The Fairfax County Board of Supervisors unanimously rejected last night plans for a $250 million corporate park on the Capital Beltway that drew vigorous opposition from a powerful coalition of residential neighborhoods.
The action came as a surprise to some observers; earlier in the day the supervisors had deferred consideration of another major issue -- an employe pay raise -- until after the Nov. 6 elections.
The site for the proposed development -- the 128-acre Chiles Tract at the Beltway and Rte. 50 -- has been called one the most desirable large vacant locations remaining for commercial and industrial purposes in the Washington area.
Plans to develop it foresaw 8,500 jobs and attracted wide attention because the developer said he would impose an unusual array of controls to limit traffic.
The firm, Western Development Corp., which has been active in Georgetown's redevelopment, said it would subsidize van pools and buses, provide a shuttle service to a nearby future Metro station and even subsidize a health club to get people to work early and keep them there after the evening rush hour.
But the supervisors, after listening to a parade of residents express fears that they would be overwhelmed with traffic, said no in an 8-to-0 vote. A motion by Supervisor John Shacochis (R-Dranesville) to defer action for several months failed to win a second.
Supervisor James M. Scotts (D-Providence), in whose district the Fairlake Corporate Park would be built, said he was unconvinced that the size of the project would be limited by traffic volume as Western claimed.
"If ever there was a case where a developer had a chance to prove himself, this was it," Scott said.
A court fight is a foregone conclusion. Attorney William H. Hansbarger, who represented Western, said he already has aproval from the land's owner, the Chiles family, which he also represents, to go to court.
He said the supervisors' decision was "arbitrary and capricious."
The residents who fought Fairlake were jubiliant about the outcome. William Herbert Jr., president of Save and Conserve Our Residential Neighborhoods, the coalition, said: "We defeated a $250 million project with our $100 budget."
The supervisors made their decision even as they are actively courting industry to come to the county.
"No doubt this is exactly what we are looking for in the way of development," Supervisor Marie B. Travesky (R-Springfield) said, "but it is in the wrong place." She invitedWestern to come to her district.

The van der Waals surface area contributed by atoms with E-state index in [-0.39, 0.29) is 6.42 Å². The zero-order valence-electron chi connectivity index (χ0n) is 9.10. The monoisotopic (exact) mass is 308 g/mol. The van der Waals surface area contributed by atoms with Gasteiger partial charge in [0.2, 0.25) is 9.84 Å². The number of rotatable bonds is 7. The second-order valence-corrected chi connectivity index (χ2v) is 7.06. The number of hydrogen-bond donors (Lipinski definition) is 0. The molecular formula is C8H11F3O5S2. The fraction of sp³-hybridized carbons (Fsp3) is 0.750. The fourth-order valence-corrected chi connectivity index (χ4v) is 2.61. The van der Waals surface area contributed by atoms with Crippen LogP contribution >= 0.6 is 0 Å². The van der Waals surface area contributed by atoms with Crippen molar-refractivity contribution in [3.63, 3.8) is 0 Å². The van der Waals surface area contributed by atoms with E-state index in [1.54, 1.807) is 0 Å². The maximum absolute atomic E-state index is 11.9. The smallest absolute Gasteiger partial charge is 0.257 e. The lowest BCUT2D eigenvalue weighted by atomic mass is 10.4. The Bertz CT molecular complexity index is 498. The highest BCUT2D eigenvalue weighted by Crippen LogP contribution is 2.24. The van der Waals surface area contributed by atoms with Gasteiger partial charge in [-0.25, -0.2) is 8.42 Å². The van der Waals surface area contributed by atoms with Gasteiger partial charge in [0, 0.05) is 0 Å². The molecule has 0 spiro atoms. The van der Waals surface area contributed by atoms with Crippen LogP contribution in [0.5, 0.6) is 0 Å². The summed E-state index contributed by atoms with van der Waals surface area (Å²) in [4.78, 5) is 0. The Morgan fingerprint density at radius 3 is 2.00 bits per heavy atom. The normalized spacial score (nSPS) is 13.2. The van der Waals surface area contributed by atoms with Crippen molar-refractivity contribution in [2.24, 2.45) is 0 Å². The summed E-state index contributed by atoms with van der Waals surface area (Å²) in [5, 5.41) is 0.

Another supervisor, Martha V. Pennino (D-Centreville), said, "The concept is very exciting but it has some insurmountable problems." She, too, invited Western to move to her district.
With the profusion of offers and counteroffers that were made as negotiations continued up to and even past a midnight deadline last Friday, it was not completely clear just where the impasse between Western and the county government developed. One main issue appeared to be the maximum number of cars that would be permitted at Fairlake.
Western said it would hold the number of cars to 2,340 at the peak of the morning rush hour if it could develop a maximum of 2.4 million square feet. The county staff said the State Department of Highways and Transportation had set a limit of 1,960 cars at the peak of the rush hour.
Fairlake, as Western proposed to develop it, would have included a 32.5-acre park and a 21-acre lake, around which some of the office buildings would be constructed. Western's president, Herbert Miller, said he already has a commitment from a major corporation to relocate its regional headquarters to 500,000 square feet of space at the proposed site.
Western said Fairlake would generate $5 million in annual revenues for Fairfax and $9 million for the state.
While many nearby residents spoke against the project, former state delegate Carrinton Williams (D), who used to represent the area, spoke for it. "When you get a developer to promise to do what this developer has promised," Williams said, "I say, Glory, Glory Hallelujah, you should grab him in both arms and embrace him."
Of all the supervisors, the most vulnerable to the coalition's lobbying effort was Scott, who is in what some political observers say is a close race with his Republican opponent Gwen Cody. Coalition officials have said privately they told Scott in so many words that rejection of the Western proposal was a condition for their support in the election.
"I don't think political pressure was a problem for myself or any of the other supervisors," said Scott, "because the applicant made it easy by not complying with the master plan."
The intersection of Rte. 50 and the Beltway has become on of the most sought-after locations for industrial development in the county.
The big problem, though, has always been traffic. Rte. 50 is already jammed at rush hours, and Mobil, which will eventually bring 1,800 workers to the site, will generate considerably more traffic.